In Gao Hai Yan v Keeneye Holdings Ltd  HKEC 514, the enforcement in Hong Kong of a mainland arbitral award that was rendered (in China) following failed settlement efforts in a mediator-arbitrator (med-arb) process was challenged on public policy grounds. A med-arb is a process where a tribunal acts as both an arbitrator and a mediator in relation to the same dispute. Reyes J refused to enforce the award on the basis that certain facts and circumstances that occurred during the ‘med-arb’ process would cause a fair-minded observer to apprehend a real risk of bias on the part of the tribunal and that, as a matter of justice, it would be wrong to uphold an award tainted by an appearance of bias. The Hong Kong Court of Appeal has overturned this decision (see our post here). What follows is a review of the first instance decision in June 2011.Of particular interest were the court’s comments in relation to the med-arb process. Reyes J held that, in principle, there is nothing wrong with med-arb and noted that the new Hong Kong Arbitration Ordinance Cap. 609 (as to which see below) expressly allows med-arb with the parties’ agreement, subject to certain safeguards. However, from the point of view of ‘impartiality’, the med-arb process runs into self-evident difficulties, particularly because of important differences between the two processes. An example given was that a mediator typically meets individually with the parties to explore their concerns and possible settlement plans. An arbitrator, on the other hand, must avoid unilateral dealings with the parties. Reyes J held that the problems inherent in med-arb result, in practice, in many arbitrators declining to engage in the process since they view the risk of apparent bias as an insurmountable difficulty.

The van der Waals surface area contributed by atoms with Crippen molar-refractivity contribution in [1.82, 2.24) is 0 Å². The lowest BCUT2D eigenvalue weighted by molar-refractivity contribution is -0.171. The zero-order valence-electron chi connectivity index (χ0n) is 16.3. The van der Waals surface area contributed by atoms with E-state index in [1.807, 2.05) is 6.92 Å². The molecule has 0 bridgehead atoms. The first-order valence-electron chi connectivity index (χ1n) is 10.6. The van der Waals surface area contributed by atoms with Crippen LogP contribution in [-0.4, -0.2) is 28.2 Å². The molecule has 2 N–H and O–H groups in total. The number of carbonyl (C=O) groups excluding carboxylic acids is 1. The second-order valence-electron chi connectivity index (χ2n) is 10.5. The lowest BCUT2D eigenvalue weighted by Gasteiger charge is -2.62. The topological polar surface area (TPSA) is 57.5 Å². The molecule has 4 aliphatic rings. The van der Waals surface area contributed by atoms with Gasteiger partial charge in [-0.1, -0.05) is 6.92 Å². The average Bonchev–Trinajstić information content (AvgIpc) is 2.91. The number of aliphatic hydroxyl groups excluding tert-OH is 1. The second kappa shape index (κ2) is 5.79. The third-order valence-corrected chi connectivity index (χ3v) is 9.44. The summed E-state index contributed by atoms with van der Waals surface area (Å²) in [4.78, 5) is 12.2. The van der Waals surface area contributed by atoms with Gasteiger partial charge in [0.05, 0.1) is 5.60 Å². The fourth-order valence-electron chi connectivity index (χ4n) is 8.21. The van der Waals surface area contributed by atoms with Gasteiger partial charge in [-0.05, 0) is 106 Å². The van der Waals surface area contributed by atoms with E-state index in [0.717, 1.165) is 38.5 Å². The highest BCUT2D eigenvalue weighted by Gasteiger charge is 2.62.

The new Hong Kong Arbitration Ordinance (Cap. 609) adopts a unitary regime for ‘international’ and ‘domestic’ arbitrations, based on the UNCITRAL Model Law. The provisions allowing for med-arbs are generating a great deal of debate and have received a mixed reception from users of arbitration. Those accustomed to common law traditions have voiced apprehension at the combination of the functions of arbitrator and mediator – particularly in light of the obligations placed on arbitrators to disclose all confidential information material to the arbitration and learned during mediation, to all of the parties to the dispute. However, there are advantages where arbitrators seek to facilitate settlement of disputes, primarily the efficiency of disposing of disputes amicably. Since an arbitrator will already be familiar with the case (as well as with the parties and their counsel), he should be well-placed and well-equipped with the sensitivity required to help settle the matters in dispute – including helping the parties to choose the most appropriate time at which mediation may be attempted. Avoiding the significant legal fees incurred in substantive hearings by reaching early settlement is an obvious attraction. Finally, a settlement reached during arbitral proceedings may be recorded in the form of a consent award – which may benefit from the enforcement regime under the New York Convention.